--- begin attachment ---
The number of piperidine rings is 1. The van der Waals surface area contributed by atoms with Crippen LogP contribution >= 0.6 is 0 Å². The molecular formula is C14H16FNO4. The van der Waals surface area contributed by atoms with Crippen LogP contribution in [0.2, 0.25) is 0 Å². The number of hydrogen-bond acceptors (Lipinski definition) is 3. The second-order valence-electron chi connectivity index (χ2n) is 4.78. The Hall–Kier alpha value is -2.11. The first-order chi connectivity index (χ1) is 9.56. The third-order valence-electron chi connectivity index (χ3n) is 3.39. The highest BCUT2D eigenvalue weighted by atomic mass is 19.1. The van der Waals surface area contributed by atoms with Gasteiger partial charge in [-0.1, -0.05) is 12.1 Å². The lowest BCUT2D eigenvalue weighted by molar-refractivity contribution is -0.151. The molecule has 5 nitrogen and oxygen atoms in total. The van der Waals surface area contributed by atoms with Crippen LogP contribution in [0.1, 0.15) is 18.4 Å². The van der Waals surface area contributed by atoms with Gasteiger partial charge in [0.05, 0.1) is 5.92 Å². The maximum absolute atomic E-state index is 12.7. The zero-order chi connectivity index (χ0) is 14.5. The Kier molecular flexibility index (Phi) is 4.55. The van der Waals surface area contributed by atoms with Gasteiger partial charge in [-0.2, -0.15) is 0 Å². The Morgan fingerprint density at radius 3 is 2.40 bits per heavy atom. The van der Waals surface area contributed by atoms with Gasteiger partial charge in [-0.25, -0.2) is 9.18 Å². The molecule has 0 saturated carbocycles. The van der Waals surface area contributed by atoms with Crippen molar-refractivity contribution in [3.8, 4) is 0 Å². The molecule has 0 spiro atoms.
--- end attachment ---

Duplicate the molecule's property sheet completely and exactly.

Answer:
The number of piperidine rings is 1. The van der Waals surface area contributed by atoms with Crippen LogP contribution >= 0.6 is 0 Å². The molecular formula is C14H16FNO4. The van der Waals surface area contributed by atoms with Crippen LogP contribution in [0.2, 0.25) is 0 Å². The number of hydrogen-bond acceptors (Lipinski definition) is 3. The second-order valence-electron chi connectivity index (χ2n) is 4.78. The Hall–Kier alpha value is -2.11. The first-order chi connectivity index (χ1) is 9.56. The third-order valence-electron chi connectivity index (χ3n) is 3.39. The highest BCUT2D eigenvalue weighted by atomic mass is 19.1. The van der Waals surface area contributed by atoms with Gasteiger partial charge in [-0.1, -0.05) is 12.1 Å². The lowest BCUT2D eigenvalue weighted by molar-refractivity contribution is -0.151. The molecule has 5 nitrogen and oxygen atoms in total. The van der Waals surface area contributed by atoms with Crippen LogP contribution in [0.1, 0.15) is 18.4 Å². The van der Waals surface area contributed by atoms with Gasteiger partial charge in [0.05, 0.1) is 5.92 Å². The maximum absolute atomic E-state index is 12.7. The zero-order chi connectivity index (χ0) is 14.5. The Kier molecular flexibility index (Phi) is 4.55. The van der Waals surface area contributed by atoms with Gasteiger partial charge in [-0.2, -0.15) is 0 Å². The Morgan fingerprint density at radius 3 is 2.40 bits per heavy atom. The van der Waals surface area contributed by atoms with Gasteiger partial charge in [-0.25, -0.2) is 9.18 Å². The molecule has 0 saturated carbocycles. The van der Waals surface area contributed by atoms with Crippen molar-refractivity contribution in [3.8, 4) is 0 Å². The molecule has 0 spiro atoms.